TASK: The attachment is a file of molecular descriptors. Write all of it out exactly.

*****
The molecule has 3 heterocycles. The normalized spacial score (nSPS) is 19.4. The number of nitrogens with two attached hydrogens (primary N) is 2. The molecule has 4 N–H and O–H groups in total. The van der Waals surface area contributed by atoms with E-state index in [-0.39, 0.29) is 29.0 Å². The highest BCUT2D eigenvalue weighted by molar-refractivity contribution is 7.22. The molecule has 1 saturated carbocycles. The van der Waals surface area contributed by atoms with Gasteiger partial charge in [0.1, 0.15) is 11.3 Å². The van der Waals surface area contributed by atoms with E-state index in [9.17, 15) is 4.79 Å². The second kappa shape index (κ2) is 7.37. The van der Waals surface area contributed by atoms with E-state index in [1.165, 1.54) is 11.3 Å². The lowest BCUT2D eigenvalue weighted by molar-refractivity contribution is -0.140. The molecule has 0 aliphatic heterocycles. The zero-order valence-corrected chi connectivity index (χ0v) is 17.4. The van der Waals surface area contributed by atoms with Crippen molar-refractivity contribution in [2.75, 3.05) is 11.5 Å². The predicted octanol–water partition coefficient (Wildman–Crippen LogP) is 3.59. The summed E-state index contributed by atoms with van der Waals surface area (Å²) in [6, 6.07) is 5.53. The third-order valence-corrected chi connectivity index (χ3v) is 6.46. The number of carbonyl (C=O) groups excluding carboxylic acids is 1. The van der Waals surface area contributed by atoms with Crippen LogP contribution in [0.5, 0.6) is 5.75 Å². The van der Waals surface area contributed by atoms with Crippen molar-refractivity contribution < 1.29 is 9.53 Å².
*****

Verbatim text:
The molecule has 3 heterocycles. The normalized spacial score (nSPS) is 19.4. The number of nitrogens with two attached hydrogens (primary N) is 2. The molecule has 4 N–H and O–H groups in total. The van der Waals surface area contributed by atoms with E-state index in [-0.39, 0.29) is 29.0 Å². The highest BCUT2D eigenvalue weighted by molar-refractivity contribution is 7.22. The molecule has 1 saturated carbocycles. The van der Waals surface area contributed by atoms with Gasteiger partial charge in [0.1, 0.15) is 11.3 Å². The van der Waals surface area contributed by atoms with E-state index in [9.17, 15) is 4.79 Å². The second kappa shape index (κ2) is 7.37. The van der Waals surface area contributed by atoms with E-state index in [1.165, 1.54) is 11.3 Å². The lowest BCUT2D eigenvalue weighted by molar-refractivity contribution is -0.140. The molecule has 0 aliphatic heterocycles. The zero-order valence-corrected chi connectivity index (χ0v) is 17.4. The van der Waals surface area contributed by atoms with Crippen molar-refractivity contribution in [2.75, 3.05) is 11.5 Å². The predicted octanol–water partition coefficient (Wildman–Crippen LogP) is 3.59. The summed E-state index contributed by atoms with van der Waals surface area (Å²) in [6, 6.07) is 5.53. The third-order valence-corrected chi connectivity index (χ3v) is 6.46. The number of carbonyl (C=O) groups excluding carboxylic acids is 1. The van der Waals surface area contributed by atoms with Crippen LogP contribution in [0.5, 0.6) is 5.75 Å². The van der Waals surface area contributed by atoms with Crippen molar-refractivity contribution < 1.29 is 9.53 Å².